Documentation

This is machine translation

Translated by Microsoft
Mouseover text to see original. Click the button below to return to the English verison of the page.

Note: This page has been translated by MathWorks. Please click here
To view all translated materals including this page, select Japan from the country navigator on the bottom of this page.

Retune the Drive Parameters

This example shows how to modify the parameters of an electric drive using the AC3 drive model. In this example, the nominal power of the motor changes from 200 hp to 5 hp. To retune the drive parameters, you:

Modify the Motor Parameters

  1. Open the example: ac3_example. (Type ac3_example in the MATLAB® Command Window).

    The parameters are set for a 200 hp motor.

  2. Simulate the model in Accelerator mode and observe the results.

  3. Double-click the Field-Oriented Control Induction Motor Drive block and select the Asynchronous Machine tab. Copy these parameters of the 5-hp motor into the drive's mask.

Retune the Parameters of the Flux Regulator

  1. To measure the signals associated to the flux regulator, add these blocks into the demux subsystem.

  2. Select the Controller tab in the mask of the Field-Oriented Control Induction Motor Drive block. Set the Regulation type to Torque regulation to access the controller parameters.

    The torque regulation mode is required to bypass the speed regulator parameters and act directly on the field-oriented control (FOC) controller.

    The current controlled by the FOC controller depends of the machine flux. The flux controller ensures that the required flux is correctly applied to the machine.

  3. Set the Lowpass filter cutoff frequency to 10 kHz to avoid limiting the flux frequency. The highest flux frequency depends of the switching frequency.

    Also set the Flux output limits to 150% of the Nominal flux, the Proportional gain to 1, the Integral gain to 0, the hysteresis band to 1, and the Machine flux to 0.705. Machine flux is based on this computation:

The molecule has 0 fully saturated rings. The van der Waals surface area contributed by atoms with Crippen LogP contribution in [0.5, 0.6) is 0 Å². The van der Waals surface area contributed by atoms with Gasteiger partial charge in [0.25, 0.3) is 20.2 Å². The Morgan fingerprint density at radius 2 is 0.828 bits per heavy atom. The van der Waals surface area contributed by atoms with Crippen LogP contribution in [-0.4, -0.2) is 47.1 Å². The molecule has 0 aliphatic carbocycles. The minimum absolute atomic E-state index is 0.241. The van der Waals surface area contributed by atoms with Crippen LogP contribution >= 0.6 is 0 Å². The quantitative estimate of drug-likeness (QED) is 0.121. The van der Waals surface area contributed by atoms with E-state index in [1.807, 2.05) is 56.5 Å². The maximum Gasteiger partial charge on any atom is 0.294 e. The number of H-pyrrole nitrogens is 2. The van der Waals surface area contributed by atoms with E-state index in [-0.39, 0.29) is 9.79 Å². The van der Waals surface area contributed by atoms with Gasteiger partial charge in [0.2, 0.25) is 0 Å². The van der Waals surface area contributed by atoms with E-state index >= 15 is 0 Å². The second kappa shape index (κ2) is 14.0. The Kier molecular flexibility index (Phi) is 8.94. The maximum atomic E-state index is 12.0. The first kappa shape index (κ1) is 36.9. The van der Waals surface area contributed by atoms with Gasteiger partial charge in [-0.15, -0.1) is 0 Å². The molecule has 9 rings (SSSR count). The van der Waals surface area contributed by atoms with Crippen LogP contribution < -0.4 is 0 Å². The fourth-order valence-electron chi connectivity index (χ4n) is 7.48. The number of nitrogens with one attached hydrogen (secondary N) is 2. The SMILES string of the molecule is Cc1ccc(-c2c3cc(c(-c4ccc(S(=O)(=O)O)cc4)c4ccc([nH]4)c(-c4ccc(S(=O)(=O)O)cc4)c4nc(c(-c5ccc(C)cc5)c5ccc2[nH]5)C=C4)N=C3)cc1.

VLL(rms)32πf=46032π60

  4. To apply the nominal torque to the motor, modify the parameters of the Stair Generator blocks in the Speed reference subsystem and in the Load torque subsystem.

  5. Set the Sampling Decimation of the scope block to 1, and the Variable name to simout1. Select Save data to workspace and set Format to Structure with time.

  6. Simulate the system for 0.5 s. Open the FFT Analysis tool of the powergui block.

    In the Input list, select the Stator current signal and set Start time to 0.23, Number of cycles to 1, Fundamental frequency to 7.5, and Max Frequency (Hz) to 20000 Hz.

    Click Display to get the FFT graph.

  7. Note that the switching frequency is about 5 kHz. To attenuate this frequency, set the Flux controller Lowpass filter cutoff frequency parameter to 500 Hz.

  8. Open the Scope block and observe the flux signal. Note that the steady-state error is high.

  9. Gradually increase the Proportional gain parameter of the controller and simulate until you obtain a satisfactory response. Increasing the gain above a certain value can cause a saturation of the Flux controller. The curve at the next plot is based on a proportional gain of 100.

  10. Gradually increase the Integral gain and simulate until you obtain a satisfactory steady-state result with minimal error. The next plot is based on an integral gain of 90.

Retune the Parameters of the Speed Regulator

  1. Select the Controller tab in the mask of Field-Oriented Control Induction Motor Drive block and set the Regulation type to Speed regulation to edit the controller parameters.